Really, consider the sorts of development which could take place in smaller or underdeveloped locales, with a more focused populace of subscriber citizens, like in a charter city or something akin to it. A relatively small number of people could have an outsized impact on the local economy in terms of bringing momentum and optimism along with it, which is infectious. The most obvious friction point is choosing somewhere too small or remote, which lacks variety regarding housing and services, or lacks a reliable transportation and electrical infrastructure.
What this means is, if even ten or twenty thousand “subscriber citizens” bring their network state to a small town or university campus, their impact can be massive. Though not a DAO, an example of this in action is the Free State Project in New Hampshire, whose website reads: “By concentrating our numbers in a single state, we are maximizing our impact as activists, entrepreneurs, community builders, and thought leaders.” The project bills itself as a mass migration of 20,000 people who’ve pledged to move to New Hampshire for their shared libertarian values. It’s a pity they didn’t choose someplace warmer, but if they just want to be left alone, c’est la vie.
From a practical standpoint, given that university enrollment numbers seem to have peaked, universities will be looking for suitable tenants for any vacant campus housing. Purdue University in Indiana already has a Work From Purdue program, offering housing discounts, on-campus dining credits, and up to $4,000 cash in relocation stipends.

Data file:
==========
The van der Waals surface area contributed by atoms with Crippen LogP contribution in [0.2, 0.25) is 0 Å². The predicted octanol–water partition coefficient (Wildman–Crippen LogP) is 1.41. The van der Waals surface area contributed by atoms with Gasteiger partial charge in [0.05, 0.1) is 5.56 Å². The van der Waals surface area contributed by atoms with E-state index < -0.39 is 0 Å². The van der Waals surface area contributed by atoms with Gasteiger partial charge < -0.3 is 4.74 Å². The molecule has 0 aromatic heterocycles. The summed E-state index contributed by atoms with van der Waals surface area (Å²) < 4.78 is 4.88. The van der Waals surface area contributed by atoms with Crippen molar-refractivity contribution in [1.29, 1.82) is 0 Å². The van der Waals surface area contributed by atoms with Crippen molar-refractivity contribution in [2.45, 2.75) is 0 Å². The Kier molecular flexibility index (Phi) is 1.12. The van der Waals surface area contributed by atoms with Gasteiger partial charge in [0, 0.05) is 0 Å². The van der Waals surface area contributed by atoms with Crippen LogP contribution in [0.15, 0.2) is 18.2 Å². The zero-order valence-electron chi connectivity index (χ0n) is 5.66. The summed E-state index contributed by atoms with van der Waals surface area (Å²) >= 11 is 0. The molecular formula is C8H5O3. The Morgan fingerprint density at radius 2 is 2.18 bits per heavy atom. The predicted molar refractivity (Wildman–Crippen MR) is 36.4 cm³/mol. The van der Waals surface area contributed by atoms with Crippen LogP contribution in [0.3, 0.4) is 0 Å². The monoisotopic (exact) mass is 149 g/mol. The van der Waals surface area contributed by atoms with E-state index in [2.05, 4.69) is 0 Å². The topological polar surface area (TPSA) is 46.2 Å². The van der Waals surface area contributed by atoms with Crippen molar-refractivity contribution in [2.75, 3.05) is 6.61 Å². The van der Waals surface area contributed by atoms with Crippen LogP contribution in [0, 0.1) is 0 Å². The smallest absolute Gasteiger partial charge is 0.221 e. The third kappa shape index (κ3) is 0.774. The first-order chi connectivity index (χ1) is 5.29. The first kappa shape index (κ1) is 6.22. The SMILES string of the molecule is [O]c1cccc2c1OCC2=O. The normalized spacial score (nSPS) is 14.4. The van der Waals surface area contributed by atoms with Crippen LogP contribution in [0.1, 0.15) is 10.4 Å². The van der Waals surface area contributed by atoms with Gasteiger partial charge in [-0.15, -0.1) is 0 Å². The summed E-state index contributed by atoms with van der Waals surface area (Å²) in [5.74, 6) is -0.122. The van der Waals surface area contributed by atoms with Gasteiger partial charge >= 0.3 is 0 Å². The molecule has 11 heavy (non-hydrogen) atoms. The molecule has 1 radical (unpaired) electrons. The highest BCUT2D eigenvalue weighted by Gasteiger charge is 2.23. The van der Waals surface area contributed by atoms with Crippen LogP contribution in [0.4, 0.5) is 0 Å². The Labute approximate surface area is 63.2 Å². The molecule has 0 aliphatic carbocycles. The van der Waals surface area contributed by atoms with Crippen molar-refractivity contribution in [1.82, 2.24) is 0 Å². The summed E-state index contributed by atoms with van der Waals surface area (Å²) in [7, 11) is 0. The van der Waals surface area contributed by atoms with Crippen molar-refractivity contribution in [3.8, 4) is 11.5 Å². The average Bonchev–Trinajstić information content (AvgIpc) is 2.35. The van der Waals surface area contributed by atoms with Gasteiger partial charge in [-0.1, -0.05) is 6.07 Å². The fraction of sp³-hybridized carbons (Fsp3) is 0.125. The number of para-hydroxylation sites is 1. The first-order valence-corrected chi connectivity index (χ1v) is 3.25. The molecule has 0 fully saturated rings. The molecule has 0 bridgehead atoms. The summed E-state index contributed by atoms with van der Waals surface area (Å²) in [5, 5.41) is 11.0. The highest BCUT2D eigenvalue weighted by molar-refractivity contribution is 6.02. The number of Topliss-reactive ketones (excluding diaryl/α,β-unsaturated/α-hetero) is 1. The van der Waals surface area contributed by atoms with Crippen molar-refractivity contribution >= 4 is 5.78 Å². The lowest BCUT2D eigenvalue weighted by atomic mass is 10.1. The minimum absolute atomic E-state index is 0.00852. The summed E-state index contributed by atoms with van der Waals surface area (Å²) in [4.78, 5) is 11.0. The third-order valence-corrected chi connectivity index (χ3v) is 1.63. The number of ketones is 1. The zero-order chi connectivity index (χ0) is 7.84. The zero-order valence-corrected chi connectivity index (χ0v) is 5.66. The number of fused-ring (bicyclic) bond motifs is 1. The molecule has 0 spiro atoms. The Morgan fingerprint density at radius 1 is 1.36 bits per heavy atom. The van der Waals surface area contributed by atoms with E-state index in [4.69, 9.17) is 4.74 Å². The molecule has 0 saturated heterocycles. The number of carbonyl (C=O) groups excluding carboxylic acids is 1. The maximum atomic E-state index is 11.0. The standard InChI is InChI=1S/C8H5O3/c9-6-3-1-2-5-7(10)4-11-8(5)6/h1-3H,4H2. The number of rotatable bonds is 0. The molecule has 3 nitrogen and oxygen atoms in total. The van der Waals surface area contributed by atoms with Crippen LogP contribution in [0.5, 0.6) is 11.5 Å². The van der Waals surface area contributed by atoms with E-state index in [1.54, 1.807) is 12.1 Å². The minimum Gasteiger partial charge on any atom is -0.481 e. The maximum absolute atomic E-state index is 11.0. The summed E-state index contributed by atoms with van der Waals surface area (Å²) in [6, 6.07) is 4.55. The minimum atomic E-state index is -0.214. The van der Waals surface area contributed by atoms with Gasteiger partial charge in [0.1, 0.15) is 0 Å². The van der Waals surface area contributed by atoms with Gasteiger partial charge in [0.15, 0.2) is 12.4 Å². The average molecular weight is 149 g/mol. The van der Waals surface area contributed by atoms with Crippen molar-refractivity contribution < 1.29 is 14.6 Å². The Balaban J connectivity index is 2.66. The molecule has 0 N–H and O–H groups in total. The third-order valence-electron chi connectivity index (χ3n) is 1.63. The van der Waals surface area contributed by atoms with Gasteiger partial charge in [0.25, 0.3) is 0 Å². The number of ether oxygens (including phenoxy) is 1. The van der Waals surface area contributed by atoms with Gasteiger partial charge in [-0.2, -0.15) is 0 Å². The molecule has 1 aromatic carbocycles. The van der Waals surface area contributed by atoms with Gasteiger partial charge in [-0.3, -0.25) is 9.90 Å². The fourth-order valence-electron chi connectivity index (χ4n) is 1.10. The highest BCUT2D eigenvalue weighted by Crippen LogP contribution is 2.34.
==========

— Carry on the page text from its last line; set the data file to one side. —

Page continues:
Web3 companies specifically could work with these university campuses to recruit, build, and house talent through blockchain education pipelines at the university. Companies could cultivate and leverage talent via work-study and internship programs, hosting hackathons, fundraising events, and other Web3 initiatives.
Neo, for instance, recently announced an educational tour across universities in the US called “Decoding Web3,” with visits to Harvard, Yale, Stanford, UCLA, UC Berkeley, and many more. Also, eligible students can apply for grants of up to $3,000 to jump-start projects on Neo’s blockchain. This is a step in the right direction, and more DAOS and other foundations are sure to follow in their footsteps.
Outside of campuses, several urban development success stories in the US have involved abandoned railways, likely since they are well-connected and don’t involve a large number of stakeholders to be involved in land development negotiations. For instance, there is a 22-mile stretch of railway called the Beltline in Atlanta, which has been converted into a mixed-use walking and biking trail. As of 2020, this had already attracted over $8 billion in private economic development including green spaces and public art.
New York City’s High Line Park is another example of a rail-to-trail project which not only made use of, but beautified some abandoned infrastructure by attracting billions in private development. Perhaps this is a wake-up call for cities out there to take an abandoned space, rebrand it, and turn it into a technology park without traffic, but with plenty of green spaces, shops, and other appropriate commercial opportunities.
Again, the difficulty of these issues is why college campuses seem like decent places to start building hybrid network-state charter cities in microcosmic form, though not the cheapest. Nevertheless, they would serve as Petri dishes for hashing out many of the details before attempting something on a larger scale.